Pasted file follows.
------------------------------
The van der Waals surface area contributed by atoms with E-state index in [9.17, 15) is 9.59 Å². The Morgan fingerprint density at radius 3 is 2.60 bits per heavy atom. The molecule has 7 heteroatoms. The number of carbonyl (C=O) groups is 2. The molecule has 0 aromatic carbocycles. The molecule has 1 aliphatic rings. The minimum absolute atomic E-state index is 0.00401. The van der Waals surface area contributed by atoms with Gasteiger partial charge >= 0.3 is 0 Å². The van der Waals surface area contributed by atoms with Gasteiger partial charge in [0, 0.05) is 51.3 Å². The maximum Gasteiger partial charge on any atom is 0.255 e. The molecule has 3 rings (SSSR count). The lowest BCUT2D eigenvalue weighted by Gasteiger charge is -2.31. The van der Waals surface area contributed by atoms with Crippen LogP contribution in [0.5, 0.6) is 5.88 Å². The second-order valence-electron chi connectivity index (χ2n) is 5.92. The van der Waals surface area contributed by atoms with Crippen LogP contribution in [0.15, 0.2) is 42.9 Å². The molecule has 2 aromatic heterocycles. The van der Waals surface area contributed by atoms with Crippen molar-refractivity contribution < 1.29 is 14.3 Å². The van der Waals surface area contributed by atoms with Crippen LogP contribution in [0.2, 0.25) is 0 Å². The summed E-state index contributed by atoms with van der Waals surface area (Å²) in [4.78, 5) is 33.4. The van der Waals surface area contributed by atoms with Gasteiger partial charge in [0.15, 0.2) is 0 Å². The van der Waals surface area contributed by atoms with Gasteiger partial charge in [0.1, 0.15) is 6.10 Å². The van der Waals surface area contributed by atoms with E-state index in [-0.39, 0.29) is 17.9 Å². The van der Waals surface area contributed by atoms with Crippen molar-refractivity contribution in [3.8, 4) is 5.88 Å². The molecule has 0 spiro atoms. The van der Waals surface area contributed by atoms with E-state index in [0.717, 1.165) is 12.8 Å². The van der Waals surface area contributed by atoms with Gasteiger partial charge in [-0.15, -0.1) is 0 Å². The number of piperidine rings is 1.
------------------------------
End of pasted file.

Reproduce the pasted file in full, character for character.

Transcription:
The van der Waals surface area contributed by atoms with E-state index in [9.17, 15) is 9.59 Å². The Morgan fingerprint density at radius 3 is 2.60 bits per heavy atom. The molecule has 7 heteroatoms. The number of carbonyl (C=O) groups is 2. The molecule has 0 aromatic carbocycles. The molecule has 1 aliphatic rings. The minimum absolute atomic E-state index is 0.00401. The van der Waals surface area contributed by atoms with Gasteiger partial charge >= 0.3 is 0 Å². The van der Waals surface area contributed by atoms with Gasteiger partial charge in [0, 0.05) is 51.3 Å². The maximum Gasteiger partial charge on any atom is 0.255 e. The molecule has 3 rings (SSSR count). The lowest BCUT2D eigenvalue weighted by Gasteiger charge is -2.31. The van der Waals surface area contributed by atoms with Crippen LogP contribution in [0.5, 0.6) is 5.88 Å². The second-order valence-electron chi connectivity index (χ2n) is 5.92. The van der Waals surface area contributed by atoms with Crippen LogP contribution in [0.15, 0.2) is 42.9 Å². The molecule has 2 aromatic heterocycles. The van der Waals surface area contributed by atoms with Crippen molar-refractivity contribution < 1.29 is 14.3 Å². The van der Waals surface area contributed by atoms with Crippen LogP contribution in [0.2, 0.25) is 0 Å². The summed E-state index contributed by atoms with van der Waals surface area (Å²) in [4.78, 5) is 33.4. The van der Waals surface area contributed by atoms with Gasteiger partial charge in [0.15, 0.2) is 0 Å². The van der Waals surface area contributed by atoms with Gasteiger partial charge in [0.1, 0.15) is 6.10 Å². The van der Waals surface area contributed by atoms with E-state index in [-0.39, 0.29) is 17.9 Å². The van der Waals surface area contributed by atoms with Crippen molar-refractivity contribution in [3.8, 4) is 5.88 Å². The molecule has 0 spiro atoms. The van der Waals surface area contributed by atoms with E-state index in [0.717, 1.165) is 12.8 Å². The van der Waals surface area contributed by atoms with Gasteiger partial charge in [-0.15, -0.1) is 0 Å². The number of piperidine rings is 1.